HOW RELEVANT IS THIS TO MY PRACTICE?
Combined oral contraceptives (COCs) are an affordable and reversible form of contraception. It is the third most popular contraceptive method, after female sterilisation and intrauterine devices, as it provides a high degree of contraceptive efficacy with an excellent safety profile and is a reversible method of birth control that is available throughout the world.(5) The use of COCs worldwide in women of reproductive age was reported to be around 14% in 2015.(5) While there are existing guidelines from the World Health Organization (WHO) and the United States’ Centers for Disease Control and Prevention (CDC) on the use of COCs,(6,7) they do not mention their effect on sexuality, even though there is evidence to suggest that older-generation COCs can cause female sexual dysfunction.(8)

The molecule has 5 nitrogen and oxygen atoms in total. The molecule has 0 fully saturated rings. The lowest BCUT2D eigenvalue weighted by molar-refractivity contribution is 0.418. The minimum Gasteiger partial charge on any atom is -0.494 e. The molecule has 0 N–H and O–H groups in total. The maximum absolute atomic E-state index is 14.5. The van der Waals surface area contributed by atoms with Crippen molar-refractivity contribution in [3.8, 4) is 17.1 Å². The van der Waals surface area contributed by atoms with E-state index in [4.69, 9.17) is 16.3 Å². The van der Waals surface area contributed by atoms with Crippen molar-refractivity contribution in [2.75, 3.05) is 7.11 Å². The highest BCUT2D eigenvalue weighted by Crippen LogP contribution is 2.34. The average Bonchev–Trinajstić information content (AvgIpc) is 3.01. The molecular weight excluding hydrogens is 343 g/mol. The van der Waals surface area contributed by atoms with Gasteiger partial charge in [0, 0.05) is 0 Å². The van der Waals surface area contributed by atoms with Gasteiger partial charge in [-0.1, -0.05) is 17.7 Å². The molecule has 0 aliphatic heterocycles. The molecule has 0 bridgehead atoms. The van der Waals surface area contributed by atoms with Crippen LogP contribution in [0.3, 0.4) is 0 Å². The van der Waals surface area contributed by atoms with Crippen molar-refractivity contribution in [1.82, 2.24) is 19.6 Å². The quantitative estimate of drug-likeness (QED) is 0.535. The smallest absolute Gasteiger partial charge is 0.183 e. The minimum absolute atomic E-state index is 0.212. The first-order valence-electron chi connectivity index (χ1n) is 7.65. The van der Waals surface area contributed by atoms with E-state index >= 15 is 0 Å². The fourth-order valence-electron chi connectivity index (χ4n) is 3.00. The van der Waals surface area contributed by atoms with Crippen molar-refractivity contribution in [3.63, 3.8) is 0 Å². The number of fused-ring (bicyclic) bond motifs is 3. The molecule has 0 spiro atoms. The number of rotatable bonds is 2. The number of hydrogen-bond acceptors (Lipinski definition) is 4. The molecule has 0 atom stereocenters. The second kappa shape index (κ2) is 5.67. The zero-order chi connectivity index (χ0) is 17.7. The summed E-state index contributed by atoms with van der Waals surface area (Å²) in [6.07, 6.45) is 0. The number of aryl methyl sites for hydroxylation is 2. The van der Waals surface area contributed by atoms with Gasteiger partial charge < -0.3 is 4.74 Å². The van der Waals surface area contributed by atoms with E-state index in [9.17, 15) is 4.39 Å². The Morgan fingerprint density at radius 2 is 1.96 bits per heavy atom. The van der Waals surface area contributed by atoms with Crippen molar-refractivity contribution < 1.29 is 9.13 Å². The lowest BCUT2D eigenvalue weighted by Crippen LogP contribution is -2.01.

Starting patients on combined oral contraceptive pills
Prior to starting COCs, the physician should evaluate the patient for contraindications and risks associated with COCs by conducting a thorough history and physical examination (
Patient assessment before initiation of combined oral contraceptives (COCs).
Algorithm for initiation of combined oral contraceptives (COCs) in women after excluding pregnancy and other contraindications. IUCD: intrauterine contraceptive device
Important considerations when prescribing COCs to women of reproductive age